Along with the security staff, there was also a housekeeper and a cook.


The cook’s name was Gregor, and he was my favorite of them all. Gregor was one of the greatest teachers I’ve had in this lifetime.


Since I was the only grandchild in the family, Gregor favored me and called me “the little princess”.


He would make me and my mother any food we wanted. My mother particularly loved Gregor’s crème caramel. And I loved the tiny vegetables that he would grow and cook from the garden: miniature zucchini and carrots sauteed in butter. 


One summer day, when I was seven or eight years old, I did something that I was not supposed to do.


I walked all the way down the stone steps on the side of my grandparents’ home that took us to the shore of the Mediterranean Sea. 


Down by the sea, there was a little cottage where Gregor would stay when he was working long days for my grandparents and wasn’t able to go home to his wife and eleven children.

Being curious and nosy, and not thinking anything about my actions, I went to Gregor’s little house, and I opened the door.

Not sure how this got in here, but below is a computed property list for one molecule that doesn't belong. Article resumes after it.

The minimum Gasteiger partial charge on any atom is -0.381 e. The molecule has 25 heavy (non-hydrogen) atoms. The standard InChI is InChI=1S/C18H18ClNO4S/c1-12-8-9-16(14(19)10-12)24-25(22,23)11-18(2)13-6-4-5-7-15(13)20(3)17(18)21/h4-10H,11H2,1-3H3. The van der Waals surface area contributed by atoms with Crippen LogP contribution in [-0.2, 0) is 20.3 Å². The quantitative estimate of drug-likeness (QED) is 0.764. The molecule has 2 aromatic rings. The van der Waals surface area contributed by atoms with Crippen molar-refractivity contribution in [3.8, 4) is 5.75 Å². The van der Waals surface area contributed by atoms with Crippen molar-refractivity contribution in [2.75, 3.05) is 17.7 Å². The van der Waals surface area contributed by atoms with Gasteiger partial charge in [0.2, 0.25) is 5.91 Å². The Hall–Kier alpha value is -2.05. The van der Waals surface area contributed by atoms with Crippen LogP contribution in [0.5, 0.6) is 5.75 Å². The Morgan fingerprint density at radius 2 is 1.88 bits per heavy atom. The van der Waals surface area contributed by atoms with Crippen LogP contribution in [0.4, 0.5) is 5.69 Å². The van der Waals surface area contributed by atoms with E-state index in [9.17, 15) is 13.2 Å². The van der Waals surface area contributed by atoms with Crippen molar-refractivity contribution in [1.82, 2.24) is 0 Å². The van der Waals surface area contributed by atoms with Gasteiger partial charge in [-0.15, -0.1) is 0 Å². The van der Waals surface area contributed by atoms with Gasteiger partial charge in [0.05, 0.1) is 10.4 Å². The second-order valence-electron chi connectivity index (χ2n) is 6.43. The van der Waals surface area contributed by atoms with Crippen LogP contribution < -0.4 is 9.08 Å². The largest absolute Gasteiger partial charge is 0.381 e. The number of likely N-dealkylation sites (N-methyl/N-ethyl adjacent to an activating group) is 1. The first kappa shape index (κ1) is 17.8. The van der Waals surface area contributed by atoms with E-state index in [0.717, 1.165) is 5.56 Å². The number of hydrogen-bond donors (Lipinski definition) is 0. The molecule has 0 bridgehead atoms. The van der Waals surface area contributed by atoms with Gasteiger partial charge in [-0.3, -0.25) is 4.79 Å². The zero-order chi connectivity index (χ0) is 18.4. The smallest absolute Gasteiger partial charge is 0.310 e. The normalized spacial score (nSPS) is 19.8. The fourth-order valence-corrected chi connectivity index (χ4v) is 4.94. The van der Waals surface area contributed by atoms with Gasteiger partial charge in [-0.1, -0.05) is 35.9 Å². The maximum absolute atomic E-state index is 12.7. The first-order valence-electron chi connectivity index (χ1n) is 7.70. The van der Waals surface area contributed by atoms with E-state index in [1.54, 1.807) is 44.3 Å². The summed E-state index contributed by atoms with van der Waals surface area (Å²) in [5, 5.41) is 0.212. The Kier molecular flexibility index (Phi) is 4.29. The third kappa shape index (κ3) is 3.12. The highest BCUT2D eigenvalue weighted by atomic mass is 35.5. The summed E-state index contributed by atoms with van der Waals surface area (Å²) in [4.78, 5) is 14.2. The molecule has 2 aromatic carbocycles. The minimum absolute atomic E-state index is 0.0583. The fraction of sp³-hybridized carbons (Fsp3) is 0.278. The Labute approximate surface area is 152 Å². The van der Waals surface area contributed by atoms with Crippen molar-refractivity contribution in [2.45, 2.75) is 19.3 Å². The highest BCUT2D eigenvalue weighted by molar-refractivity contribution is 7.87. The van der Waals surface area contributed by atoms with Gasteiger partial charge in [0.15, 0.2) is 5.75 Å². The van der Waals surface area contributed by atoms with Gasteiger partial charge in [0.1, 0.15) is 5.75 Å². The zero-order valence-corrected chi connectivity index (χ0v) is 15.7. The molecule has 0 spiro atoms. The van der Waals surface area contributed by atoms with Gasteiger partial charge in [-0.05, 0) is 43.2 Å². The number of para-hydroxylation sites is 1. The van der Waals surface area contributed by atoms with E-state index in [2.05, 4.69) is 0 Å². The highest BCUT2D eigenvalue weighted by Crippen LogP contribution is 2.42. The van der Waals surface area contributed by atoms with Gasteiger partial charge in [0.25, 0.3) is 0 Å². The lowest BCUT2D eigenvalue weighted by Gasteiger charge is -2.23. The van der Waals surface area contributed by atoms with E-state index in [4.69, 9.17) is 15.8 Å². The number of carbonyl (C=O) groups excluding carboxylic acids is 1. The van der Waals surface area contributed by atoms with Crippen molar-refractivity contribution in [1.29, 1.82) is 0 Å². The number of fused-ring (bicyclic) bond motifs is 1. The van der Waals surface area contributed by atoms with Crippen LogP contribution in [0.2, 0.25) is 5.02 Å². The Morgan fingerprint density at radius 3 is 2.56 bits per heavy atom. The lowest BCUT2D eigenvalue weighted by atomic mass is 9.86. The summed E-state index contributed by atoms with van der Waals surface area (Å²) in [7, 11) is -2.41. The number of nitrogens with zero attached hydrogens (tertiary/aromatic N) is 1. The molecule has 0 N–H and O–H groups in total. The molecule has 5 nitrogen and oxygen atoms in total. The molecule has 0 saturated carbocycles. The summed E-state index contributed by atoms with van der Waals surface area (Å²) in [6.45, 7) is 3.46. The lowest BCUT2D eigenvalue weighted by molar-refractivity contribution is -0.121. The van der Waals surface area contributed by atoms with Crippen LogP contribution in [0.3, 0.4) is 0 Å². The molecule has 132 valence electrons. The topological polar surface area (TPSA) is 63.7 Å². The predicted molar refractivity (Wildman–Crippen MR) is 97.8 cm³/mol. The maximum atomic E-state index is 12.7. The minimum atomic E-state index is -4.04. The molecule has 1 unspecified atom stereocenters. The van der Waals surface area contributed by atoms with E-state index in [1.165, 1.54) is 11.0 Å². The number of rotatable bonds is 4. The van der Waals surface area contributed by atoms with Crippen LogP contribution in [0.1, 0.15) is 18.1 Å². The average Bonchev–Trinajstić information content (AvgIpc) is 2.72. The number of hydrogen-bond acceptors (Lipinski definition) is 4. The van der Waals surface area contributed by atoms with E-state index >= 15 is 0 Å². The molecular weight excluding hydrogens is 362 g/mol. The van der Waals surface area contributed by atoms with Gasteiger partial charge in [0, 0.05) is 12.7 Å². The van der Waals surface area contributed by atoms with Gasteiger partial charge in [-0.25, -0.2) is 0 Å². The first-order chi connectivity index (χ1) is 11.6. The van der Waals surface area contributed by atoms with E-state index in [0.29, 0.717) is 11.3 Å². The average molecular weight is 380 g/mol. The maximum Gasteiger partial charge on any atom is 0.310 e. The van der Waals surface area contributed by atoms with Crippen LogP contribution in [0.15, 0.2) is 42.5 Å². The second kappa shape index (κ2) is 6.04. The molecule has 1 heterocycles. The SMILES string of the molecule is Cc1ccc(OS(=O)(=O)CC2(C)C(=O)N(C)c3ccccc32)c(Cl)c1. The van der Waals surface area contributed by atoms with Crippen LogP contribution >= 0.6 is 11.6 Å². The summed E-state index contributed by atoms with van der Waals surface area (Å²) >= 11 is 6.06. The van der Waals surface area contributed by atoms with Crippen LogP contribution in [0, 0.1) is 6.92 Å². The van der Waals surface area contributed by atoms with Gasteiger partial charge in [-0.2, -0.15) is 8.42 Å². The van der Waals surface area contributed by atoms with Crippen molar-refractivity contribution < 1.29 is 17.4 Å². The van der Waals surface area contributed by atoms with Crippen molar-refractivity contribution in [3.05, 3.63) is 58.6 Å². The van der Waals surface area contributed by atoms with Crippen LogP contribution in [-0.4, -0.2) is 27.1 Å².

There I saw Gregor sitting on the toilet. When he saw me, he started shouting at me in Arabic to leave. 


So I left immediately and shut the door.


I felt guilty and terrible about it immediately, and I wanted to apologize to Gregor, but I didn’t know how to approach him.

The Aftermath: Deference, Shame, and Silence


After that, something changed between me and Gregor. 


Instead of being his usual friendly self, Gregor became afraid of me. 


He would defer to me. He made my vegetables as always, but his tone to me was now one of subservience rather than warmth.


When I look back, I now understand the possible reason why things changed.


Because I saw him with his pants down on the toilet, he might have thought that if I said anything about it, he was going to get in trouble with my grandparents and get fired.


I’ve never told anyone this story before, and I’ve always felt a lot of shame about it.


I’ve felt ashamed of having been given power to hold as a child - power that seemed to threaten the fate of Gregor’s livelihood, and the livelihood of his wife and children.


As a child, I had internalized an understanding that I should not have said anything about what happened - not to Gregor, or to anybody else.


So I didn’t say anything.